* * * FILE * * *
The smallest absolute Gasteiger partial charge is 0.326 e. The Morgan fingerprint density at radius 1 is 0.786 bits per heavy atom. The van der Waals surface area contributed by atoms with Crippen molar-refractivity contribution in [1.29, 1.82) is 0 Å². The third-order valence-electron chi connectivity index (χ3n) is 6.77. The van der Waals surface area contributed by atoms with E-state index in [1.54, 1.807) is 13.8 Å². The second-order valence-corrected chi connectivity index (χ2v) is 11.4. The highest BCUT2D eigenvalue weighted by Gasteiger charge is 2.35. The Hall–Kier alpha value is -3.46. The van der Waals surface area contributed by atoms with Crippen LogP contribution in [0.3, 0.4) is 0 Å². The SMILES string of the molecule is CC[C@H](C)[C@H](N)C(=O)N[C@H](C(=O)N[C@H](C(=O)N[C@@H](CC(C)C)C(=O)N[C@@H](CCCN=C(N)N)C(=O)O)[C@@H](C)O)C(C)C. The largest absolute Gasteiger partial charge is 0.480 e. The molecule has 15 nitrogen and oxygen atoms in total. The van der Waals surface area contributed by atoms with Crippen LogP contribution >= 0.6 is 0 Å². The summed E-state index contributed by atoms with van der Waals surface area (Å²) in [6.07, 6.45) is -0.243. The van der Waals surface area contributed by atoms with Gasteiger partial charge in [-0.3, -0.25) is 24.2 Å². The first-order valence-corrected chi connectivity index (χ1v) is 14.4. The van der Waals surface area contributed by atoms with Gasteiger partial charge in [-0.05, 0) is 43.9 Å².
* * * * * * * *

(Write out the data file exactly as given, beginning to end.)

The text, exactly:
The smallest absolute Gasteiger partial charge is 0.326 e. The Morgan fingerprint density at radius 1 is 0.786 bits per heavy atom. The van der Waals surface area contributed by atoms with Crippen molar-refractivity contribution in [1.29, 1.82) is 0 Å². The third-order valence-electron chi connectivity index (χ3n) is 6.77. The van der Waals surface area contributed by atoms with E-state index in [1.54, 1.807) is 13.8 Å². The second-order valence-corrected chi connectivity index (χ2v) is 11.4. The highest BCUT2D eigenvalue weighted by Gasteiger charge is 2.35. The Hall–Kier alpha value is -3.46. The van der Waals surface area contributed by atoms with Crippen LogP contribution in [0.3, 0.4) is 0 Å². The SMILES string of the molecule is CC[C@H](C)[C@H](N)C(=O)N[C@H](C(=O)N[C@H](C(=O)N[C@@H](CC(C)C)C(=O)N[C@@H](CCCN=C(N)N)C(=O)O)[C@@H](C)O)C(C)C. The largest absolute Gasteiger partial charge is 0.480 e. The molecule has 15 nitrogen and oxygen atoms in total. The van der Waals surface area contributed by atoms with Crippen LogP contribution >= 0.6 is 0 Å². The summed E-state index contributed by atoms with van der Waals surface area (Å²) in [6.07, 6.45) is -0.243. The van der Waals surface area contributed by atoms with Gasteiger partial charge in [-0.3, -0.25) is 24.2 Å². The first-order valence-corrected chi connectivity index (χ1v) is 14.4. The van der Waals surface area contributed by atoms with Gasteiger partial charge in [-0.05, 0) is 43.9 Å².